Durbin: Public Deserves Transparency From The FAA On Safety Of Boeing 737 Max 8 Series Aircraft

Boeing 737 Max
The Boeing 737 Max on approach., (User:Acefitt [CC BY-SA 4.0], via Wikimedia Commons)

Washington, D.C.-(ENEWSPF)- Following the two devastating plane crashes involving Boeing’s new 737 Max 8 series aircraft, U.S. Senator Dick Durbin (D-IL) today pressed the Federal Aviation Administration (FAA) to immediately provide the public with clear answers about the current safety of this aircraft and to work with both the manufacturer and the airlines to perform a thorough investigation of the aircraft to find and remedy any potential vulnerabilities.

In a letter to FAA Acting Administrator Daniel Elwell, Durbin argued that if the FAA deems the aircraft safe to fly, the public deserves full transparency about how the FAA came to that conclusion as well as what actions the FAA is taking to ensure the public is protected from accidents like those that recently occurred in Ethiopia and Indonesia.

“Although the National Transportation Safety Board and the FAA will be assisting in the investigation of the Ethiopia Airlines crash, the FAA has a broader responsibility to ensure each Boeing 737 Max 8 series aircraft currently operating in the U.S. is safe to fly,” Durbin said.  “To that end, I urge the FAA to fully investigate any potential technical and mechanical vulnerabilities of the Boeing 737 Max 8 series aircraft, to re-inspect and certify each aircraft in the U.S. fleet as safe to fly, and to implement interim and long-term changes to design, procedures, and training to support the continued operational safety of the fleet.”

The two accidents involving Boeing’s new 737 Max 8 series killed all those onboard, resulting in the loss of 346 lives.  Eight American citizens were among those who tragically lost their lives in this weekend’s Ethiopian Airlines crash, including an Army captain from Matteson, Illinois.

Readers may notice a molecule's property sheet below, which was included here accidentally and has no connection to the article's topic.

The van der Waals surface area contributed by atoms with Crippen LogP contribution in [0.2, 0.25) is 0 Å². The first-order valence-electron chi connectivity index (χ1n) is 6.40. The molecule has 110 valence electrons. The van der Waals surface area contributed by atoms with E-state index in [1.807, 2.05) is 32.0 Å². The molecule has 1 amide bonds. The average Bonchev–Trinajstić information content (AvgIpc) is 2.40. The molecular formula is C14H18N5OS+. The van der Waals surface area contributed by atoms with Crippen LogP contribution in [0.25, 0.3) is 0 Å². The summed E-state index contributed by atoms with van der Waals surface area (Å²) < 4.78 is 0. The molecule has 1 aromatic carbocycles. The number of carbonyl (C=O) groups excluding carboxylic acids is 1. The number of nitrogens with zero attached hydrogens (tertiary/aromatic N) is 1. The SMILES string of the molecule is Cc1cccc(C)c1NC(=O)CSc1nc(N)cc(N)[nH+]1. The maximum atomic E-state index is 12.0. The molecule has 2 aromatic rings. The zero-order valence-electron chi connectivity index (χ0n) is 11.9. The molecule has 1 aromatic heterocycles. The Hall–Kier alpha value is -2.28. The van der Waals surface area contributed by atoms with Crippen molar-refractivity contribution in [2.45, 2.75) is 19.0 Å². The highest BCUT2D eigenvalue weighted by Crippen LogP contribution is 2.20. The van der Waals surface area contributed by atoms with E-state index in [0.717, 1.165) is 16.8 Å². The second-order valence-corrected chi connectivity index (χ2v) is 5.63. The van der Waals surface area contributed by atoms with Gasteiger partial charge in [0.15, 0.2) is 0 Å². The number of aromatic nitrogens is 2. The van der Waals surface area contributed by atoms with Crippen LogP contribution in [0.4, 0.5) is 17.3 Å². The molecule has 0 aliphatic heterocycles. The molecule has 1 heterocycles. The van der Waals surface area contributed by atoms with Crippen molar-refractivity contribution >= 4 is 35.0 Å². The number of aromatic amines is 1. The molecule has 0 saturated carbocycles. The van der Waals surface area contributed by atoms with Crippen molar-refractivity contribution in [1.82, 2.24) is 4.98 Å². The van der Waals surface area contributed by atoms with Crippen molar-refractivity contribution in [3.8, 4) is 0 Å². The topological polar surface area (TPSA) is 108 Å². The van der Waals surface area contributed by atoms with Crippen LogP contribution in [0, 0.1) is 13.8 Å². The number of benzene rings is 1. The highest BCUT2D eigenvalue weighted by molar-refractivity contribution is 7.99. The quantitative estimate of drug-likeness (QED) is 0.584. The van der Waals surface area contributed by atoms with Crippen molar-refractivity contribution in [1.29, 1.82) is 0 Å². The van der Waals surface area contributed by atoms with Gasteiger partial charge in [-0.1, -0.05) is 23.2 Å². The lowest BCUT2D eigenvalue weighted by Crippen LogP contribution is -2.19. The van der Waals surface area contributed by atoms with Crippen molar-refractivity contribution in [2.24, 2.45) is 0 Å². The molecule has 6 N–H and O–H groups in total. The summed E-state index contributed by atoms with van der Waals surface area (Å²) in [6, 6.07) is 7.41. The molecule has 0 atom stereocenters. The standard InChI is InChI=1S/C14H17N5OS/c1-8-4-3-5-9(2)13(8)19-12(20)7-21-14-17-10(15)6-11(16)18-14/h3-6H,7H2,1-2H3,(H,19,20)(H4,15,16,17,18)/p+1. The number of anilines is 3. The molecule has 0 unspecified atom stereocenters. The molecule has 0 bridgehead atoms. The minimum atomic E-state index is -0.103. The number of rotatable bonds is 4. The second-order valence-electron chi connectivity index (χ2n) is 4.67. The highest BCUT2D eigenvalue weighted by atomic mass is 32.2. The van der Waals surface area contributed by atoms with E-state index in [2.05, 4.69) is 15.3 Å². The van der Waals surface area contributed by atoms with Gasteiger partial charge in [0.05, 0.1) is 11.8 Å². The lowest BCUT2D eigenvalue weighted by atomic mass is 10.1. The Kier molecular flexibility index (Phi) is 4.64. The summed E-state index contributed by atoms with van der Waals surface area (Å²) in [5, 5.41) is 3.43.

Full text of the letter is available here and below:

March 12, 2019

Dear Acting Administrator Elwell:

I write to urge the Federal Aviation Administration (FAA) to immediately provide the public with clear answers about the current safety of Boeing 737 Max 8 series aircraft and to work with both the manufacturer and the airlines to perform a thorough investigation of the aircraft to find and remedy any potential vulnerabilities.  If the FAA deems the aircraft safe to fly, the public deserves full transparency about how the FAA came to that conclusion as well as what actions the FAA is taking to ensure the public is protected from accidents like those that recently occurred in Ethiopia and Indonesia.

Several countries around the world have responded to this weekend’s tragic airplane crash near Addis Ababa, Ethiopia, which involved a Boeing 737 Max 8 series aircraft, by temporarily banning the use of these planes in their airspace.  The Ethiopian Airlines crash bears alarming similarities to another recent accident near Jakarta, Indonesia, that also involved a Boeing 737 Max 8 series crashing only a few minutes after takeoff.  The two accidents killed all those on board, resulting in the loss of 346 lives.  Eight American citizens were among those who tragically lost their lives in this past weekend’s Ethiopian Airlines crash, including an Army captain from Illinois.

The similarities of these two recent crashes involving the same aircraft raise legitimate questions about whether an unknown problem exists.  While any actions the FAA takes should be supported by evidence, at the very least the flying public deserve clear answers from the FAA about the safety of the aircraft on which they are flying—especially in light of the precautionary measures taken by other nations in response to the two recent crashes.

Although the National Transportation Safety Board and the FAA will be assisting in the investigation of the Ethiopia Airlines crash, the FAA has a broader responsibility to ensure each Boeing 737 Max 8 series aircraft currently operating in the U.S. is safe to fly.  To that end, I urge the FAA to fully investigate any potential technical and mechanical vulnerabilities of the Boeing 737 Max 8 series aircraft, to re-inspect and certify each aircraft in the U.S. fleet as safe to fly, and to implement interim and long-term changes to design, procedures, and training to support the continued operational safety of the fleet.

The safety of pilots, flight attendants, and the flying public must come first.  I appreciate your immediate attention to this urgent matter.

This is a release from U.S. Senator Dick Durbin.